Re-examining Democratic Transitions in Times of Crisis

A two-day conference, organized by


Freie Universität Berlin

Center for European and Mediterranean Studies, NYU

NYU Berlin

NYU Berlin & Freie Universität, 22-23 November 2013

The so-called “transition studies” were born after the collapse of authoritarian regimes in Southern Europe in the mid 1970s, and those of Latin America around a decade later. An extremely popular research subfield for a while, these studies attempted to codify and systematize the study of transitions to democracy, to analyze their qualitative features and propose models in relation to the criteria for determining what constituted democratization successes and failures. To quote transition studies pioneer Philippe C. Schmitter, “pretence of this new, and, perhaps, pseudo-science, [wa]s that it c[ould] explain and, hopefully, guide the way from one regime to another or, more specifically […] from some form of autocracy to some form of democracy”. The collapse of the regimes of the Eastern Bloc in 1989 gave a push to this research agenda by offering “transitologists” an even wider range of case studies.

Although Greece and, above all, Spain were both considered being “model” transitions, the simultaneous current economic crisis in both countries, created a need to reassess post-authoritarian phenomena. The same applies to the countries of Eastern Europe but also Latin America. As the recent experience of Argentina demonstrated in times of great economic upheaval, post-authoritarian structures are questioned and revised in dramatic ways. In moments of deep social, political and economic crisis, the recent past often becomes a central issue of contention. Additionally, the uprisings that shook Arab countries in 2011 – and were codenamed as “Arab Spring” – revived some of the central questions of what constitutes a smooth passage to democratic rule after decades of authoritarianism, and whether the main actors that act as their engines are the masses or the elites.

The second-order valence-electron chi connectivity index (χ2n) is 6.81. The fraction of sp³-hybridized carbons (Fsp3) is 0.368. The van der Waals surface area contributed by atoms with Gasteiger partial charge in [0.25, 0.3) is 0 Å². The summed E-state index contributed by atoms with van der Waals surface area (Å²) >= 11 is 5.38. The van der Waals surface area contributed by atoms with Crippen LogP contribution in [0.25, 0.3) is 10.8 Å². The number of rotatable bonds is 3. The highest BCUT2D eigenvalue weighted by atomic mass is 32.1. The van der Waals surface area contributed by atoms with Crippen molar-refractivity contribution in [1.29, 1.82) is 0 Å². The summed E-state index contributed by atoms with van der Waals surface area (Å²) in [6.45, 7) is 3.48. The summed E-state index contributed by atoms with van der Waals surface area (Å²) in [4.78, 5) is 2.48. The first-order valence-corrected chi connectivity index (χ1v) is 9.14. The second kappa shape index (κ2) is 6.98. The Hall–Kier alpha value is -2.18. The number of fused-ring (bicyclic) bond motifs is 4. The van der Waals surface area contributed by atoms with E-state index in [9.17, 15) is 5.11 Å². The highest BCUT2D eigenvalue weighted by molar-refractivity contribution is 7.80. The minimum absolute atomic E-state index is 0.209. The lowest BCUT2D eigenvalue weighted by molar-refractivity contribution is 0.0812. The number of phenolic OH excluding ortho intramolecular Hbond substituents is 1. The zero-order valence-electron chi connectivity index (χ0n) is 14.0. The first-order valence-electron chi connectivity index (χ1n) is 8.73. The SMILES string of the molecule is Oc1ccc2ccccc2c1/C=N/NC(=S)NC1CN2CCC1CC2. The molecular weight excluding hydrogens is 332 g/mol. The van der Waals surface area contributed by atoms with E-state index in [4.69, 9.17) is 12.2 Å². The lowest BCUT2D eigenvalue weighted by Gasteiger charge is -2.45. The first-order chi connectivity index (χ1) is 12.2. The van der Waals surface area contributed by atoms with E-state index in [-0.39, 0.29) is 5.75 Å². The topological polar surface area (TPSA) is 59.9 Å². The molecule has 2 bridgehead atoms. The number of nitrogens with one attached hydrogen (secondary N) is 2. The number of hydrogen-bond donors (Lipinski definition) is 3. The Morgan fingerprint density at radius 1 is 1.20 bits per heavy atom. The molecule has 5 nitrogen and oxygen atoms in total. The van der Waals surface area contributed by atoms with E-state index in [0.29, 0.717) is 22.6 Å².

Conference: Historians as Engaged Intellectuals

Historical Writing and Social Criticism

19–21 September 2013
House for the History of the Ruhr
Bochum, Germany

Institute for Social Movements

Thursday, 19 September 2013
14:00 Welcome
Stefan Berger (Ruhr-Universität Bochum), Antonis Liakos (University of Athens)
14:30 Keynote Nina Witoszek (University of Oslo): Historians as Dissidents: or Intellectual Eros in Action
15:30-18:30 First Panel: History, Theory and Ethics 
Chair: Chris Lorenz (VU Amsterdam/Ruhr-Universität Bochum)
Antonis Liakos (University of Athens): Conceptualizations of the Past in the Global Occupy Movement
Antoon de Baets (University of Groningen): Historians killed for political reasons (1945-2013)
Kalle Pihlainen (Åbo Akademi University): Committed writing: history and poststructuralism revisited
Martin Wiklund (University Gothenburg): The ideal of justice and its significance for the historian as intellectual
Effi Gazi (University of the Peloponnese): Historians and/in the ‘new’ media